In Figure 5, the thermal "wake-up" of the bacterial population is masked by the inherent microDSC signal perturbation at iso - non-iso - iso thermal switches. This feature, also observed in Figure 2, can explain some of the reproducibility problems.

  1. 4.

    Rate of ramp heating. A slow heating rate favors early stage bacterial growth within the non-isothermal regime. In spite of this, signal perturbation at thermal switch is lower and is amenable to subsequent signal processing. Slow heating is particularly suitable for samples with low concentration, where early stages of bacterial growth are not thermally important. Higher rates of ramp heating produce larger perturbations at the thermal switch but lower overlap with signal generated by bacterial growth. These higher rates are suited for samples of higher concentrations, which generate a sizable early thermal signal. To optimize the time required for experiments and minimize overlap, a careful balance between these experimental parameters is necessary.


Microcalorimetry is quickly gaining recognition as a tool in microbiology. In this contribution we sought to investigate the reproducibility and variability of growth pattern measurements carried out on a reference strain of Staphylococcus epidermidis.

So far, many of the applications of microcalorimetry in medical science and research are qualitative in nature. Trampuz et al [11] have described a microcalorimetric method for the screening of platelet products for contamination. Daniels et al [13] point out that qualitative detection of bacterial growth is almost three times faster using microcalorimetry in a comparison with another commercially available rapid detection method. In both studies, positive diagnosis of bacterial growth was defined as a 10 μW increase in heatflow above baseline.

In our paper, we present the microDSC analysis of Staphylococcus epidermidis growth in TSB. Experiments on freshly prepared samples presented above mimic the above-mentioned isothermal microcalorimetric (IMC) experimental setups [713]. As we have shown, the overall reproducibility of the method was satisfactory for fresh samples; however, better reproducibility was obtained using samples kept in cold storage, mainly due to the lower thermal instability encountered at the start of signal recording. Thermal history appears to be an essential factor for the reproducibility of microDSC runs.

We have evidenced the variability of the growth thermal signal of Staphylococcus epidermidis with respect to initial concentration and isothermal growth temperature.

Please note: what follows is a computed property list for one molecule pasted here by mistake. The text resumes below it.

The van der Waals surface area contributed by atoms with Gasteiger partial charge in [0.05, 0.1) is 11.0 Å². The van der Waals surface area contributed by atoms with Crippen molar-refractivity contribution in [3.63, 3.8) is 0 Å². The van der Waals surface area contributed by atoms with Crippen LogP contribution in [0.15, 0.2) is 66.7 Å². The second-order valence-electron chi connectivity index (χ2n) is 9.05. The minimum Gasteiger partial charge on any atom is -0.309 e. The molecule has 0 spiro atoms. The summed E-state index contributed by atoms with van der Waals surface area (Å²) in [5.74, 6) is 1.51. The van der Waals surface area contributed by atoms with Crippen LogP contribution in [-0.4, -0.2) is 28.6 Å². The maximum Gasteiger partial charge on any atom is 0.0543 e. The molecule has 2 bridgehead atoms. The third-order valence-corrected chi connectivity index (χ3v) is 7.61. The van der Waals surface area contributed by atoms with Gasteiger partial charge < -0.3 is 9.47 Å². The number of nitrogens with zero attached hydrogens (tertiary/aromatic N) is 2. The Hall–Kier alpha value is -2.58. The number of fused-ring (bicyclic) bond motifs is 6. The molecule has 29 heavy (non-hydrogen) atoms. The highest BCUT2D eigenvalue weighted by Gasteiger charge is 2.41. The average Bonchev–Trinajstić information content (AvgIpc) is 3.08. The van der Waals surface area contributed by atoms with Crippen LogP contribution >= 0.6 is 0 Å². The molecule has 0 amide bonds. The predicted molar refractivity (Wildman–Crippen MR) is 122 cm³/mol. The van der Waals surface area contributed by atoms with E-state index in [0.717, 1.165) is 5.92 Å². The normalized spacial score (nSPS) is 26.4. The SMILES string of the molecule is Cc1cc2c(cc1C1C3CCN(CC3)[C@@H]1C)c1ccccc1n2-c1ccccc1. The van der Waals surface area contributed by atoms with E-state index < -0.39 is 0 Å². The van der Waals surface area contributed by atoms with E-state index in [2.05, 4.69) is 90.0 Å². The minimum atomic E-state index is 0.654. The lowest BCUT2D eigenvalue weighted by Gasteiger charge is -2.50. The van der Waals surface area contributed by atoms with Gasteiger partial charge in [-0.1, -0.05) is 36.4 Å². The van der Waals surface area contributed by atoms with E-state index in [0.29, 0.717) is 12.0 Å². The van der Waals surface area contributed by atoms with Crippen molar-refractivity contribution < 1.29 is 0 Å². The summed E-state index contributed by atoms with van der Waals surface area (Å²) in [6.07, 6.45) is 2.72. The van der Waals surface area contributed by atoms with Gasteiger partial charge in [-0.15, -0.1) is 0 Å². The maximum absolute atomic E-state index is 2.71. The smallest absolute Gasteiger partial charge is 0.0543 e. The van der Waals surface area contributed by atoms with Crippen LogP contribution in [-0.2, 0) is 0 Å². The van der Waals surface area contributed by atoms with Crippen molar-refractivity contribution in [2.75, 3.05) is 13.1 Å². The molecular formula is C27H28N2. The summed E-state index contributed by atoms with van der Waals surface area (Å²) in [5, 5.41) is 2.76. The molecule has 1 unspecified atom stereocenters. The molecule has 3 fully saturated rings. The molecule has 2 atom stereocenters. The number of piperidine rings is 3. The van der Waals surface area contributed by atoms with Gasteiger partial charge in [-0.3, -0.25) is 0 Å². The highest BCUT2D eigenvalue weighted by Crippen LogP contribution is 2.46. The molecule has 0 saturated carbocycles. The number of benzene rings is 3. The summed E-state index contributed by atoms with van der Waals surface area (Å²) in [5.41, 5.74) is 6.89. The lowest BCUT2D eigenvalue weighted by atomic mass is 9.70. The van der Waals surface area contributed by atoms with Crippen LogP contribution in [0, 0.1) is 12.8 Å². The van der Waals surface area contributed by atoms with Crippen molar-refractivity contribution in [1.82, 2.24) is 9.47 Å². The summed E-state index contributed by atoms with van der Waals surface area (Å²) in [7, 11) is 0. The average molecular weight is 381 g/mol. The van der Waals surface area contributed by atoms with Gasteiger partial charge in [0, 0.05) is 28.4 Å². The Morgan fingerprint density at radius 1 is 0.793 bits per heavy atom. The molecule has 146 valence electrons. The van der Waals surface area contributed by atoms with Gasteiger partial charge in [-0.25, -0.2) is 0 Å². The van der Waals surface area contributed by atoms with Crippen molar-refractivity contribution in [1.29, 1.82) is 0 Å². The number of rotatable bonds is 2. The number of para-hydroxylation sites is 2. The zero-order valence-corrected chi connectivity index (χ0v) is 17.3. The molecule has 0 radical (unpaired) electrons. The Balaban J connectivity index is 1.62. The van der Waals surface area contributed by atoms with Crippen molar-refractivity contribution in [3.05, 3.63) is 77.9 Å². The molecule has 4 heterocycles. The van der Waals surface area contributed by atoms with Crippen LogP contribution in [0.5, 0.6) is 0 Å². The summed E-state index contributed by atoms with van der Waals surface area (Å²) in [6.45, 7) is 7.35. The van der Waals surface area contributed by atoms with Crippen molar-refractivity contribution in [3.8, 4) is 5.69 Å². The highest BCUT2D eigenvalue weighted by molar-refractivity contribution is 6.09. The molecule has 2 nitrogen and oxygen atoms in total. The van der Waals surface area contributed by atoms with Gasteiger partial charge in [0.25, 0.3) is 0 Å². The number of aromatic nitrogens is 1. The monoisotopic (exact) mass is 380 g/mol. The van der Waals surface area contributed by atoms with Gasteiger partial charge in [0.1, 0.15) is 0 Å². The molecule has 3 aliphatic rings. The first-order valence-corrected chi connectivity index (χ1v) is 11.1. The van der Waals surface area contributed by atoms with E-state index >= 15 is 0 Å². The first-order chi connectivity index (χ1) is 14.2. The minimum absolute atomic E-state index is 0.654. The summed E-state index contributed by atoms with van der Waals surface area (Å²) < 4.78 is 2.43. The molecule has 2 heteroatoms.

The time lag of growth detection and the overall time extension of the thermogram increase with initial sample dilution, whereas the heatflow amplitude decreases with the initial sample dilution (Figure 4). On the other hand, the time lag of growth detection and overall extension of the thermogram decrease with the working temperature, while the peak amplitude increase is less pronounced (Figure 5). This adds to observations of Trampuz et al [10], which showed, for cultures of S. pneumoniae and L. monocytogenes, that in instances where qualitative diagnosis of bacterial growth is necessary, adjustment of incubation temperature yields a faster result.

Microcalorimetry has real potential as a method for obtaining quick information about the antibiotic susceptibility of bacteria. In a recent publication, microcalorimetry was used to test the susceptibility of bacterial inocula to multiple antibiotics [9]. In a review paper Daniels at al [12] point out the advantages and drawbacks of microcalorimetry, its potential clinical use as well as research utility in environmental applications. This method is promising for clinical settings as shown by Baldoni et al [8] which tested the antibiotic susceptibility on clinical isolates of Staphylococcus aureus. Some essential factors affecting microDSC reproducibility as well as the advantages of this experimental technique were evidenced within this contribution. We consider that a detailed investigation (including kinetic analysis) of reproducible thermal signal of bacterial growth can lead to the development of alternative means of rapid bacterial identification and antibiotic susceptibility. Results of this ongoing study will be the object of subsequent contribution.


The above results validate the microDSC technique as an alternative to the more productive multi-channel IMC. The method compensates its lower throughput with higher flexibility and ability to recognize sources of experimental errors and means to avoid them. Acceptable reproducibility on freshly prepared samples was obtained and the thermal perturbation generated by sample introduction at the working temperature was found as the main source of experimental errors for this method. Better reproducibility is achieved with samples of the same bacterial suspension (inoculum) preserved for up to 4 days in cold storage and introduced in the calorimeter at 4°C. The effects of bacterial suspension concentration and working temperature on growth thermal signal were identified. By means of a thorough thermal signal analysis the method can be developed and optimized for bacterial growth kinetics thus offering a potentially valuable tool for both research and clinical purposes.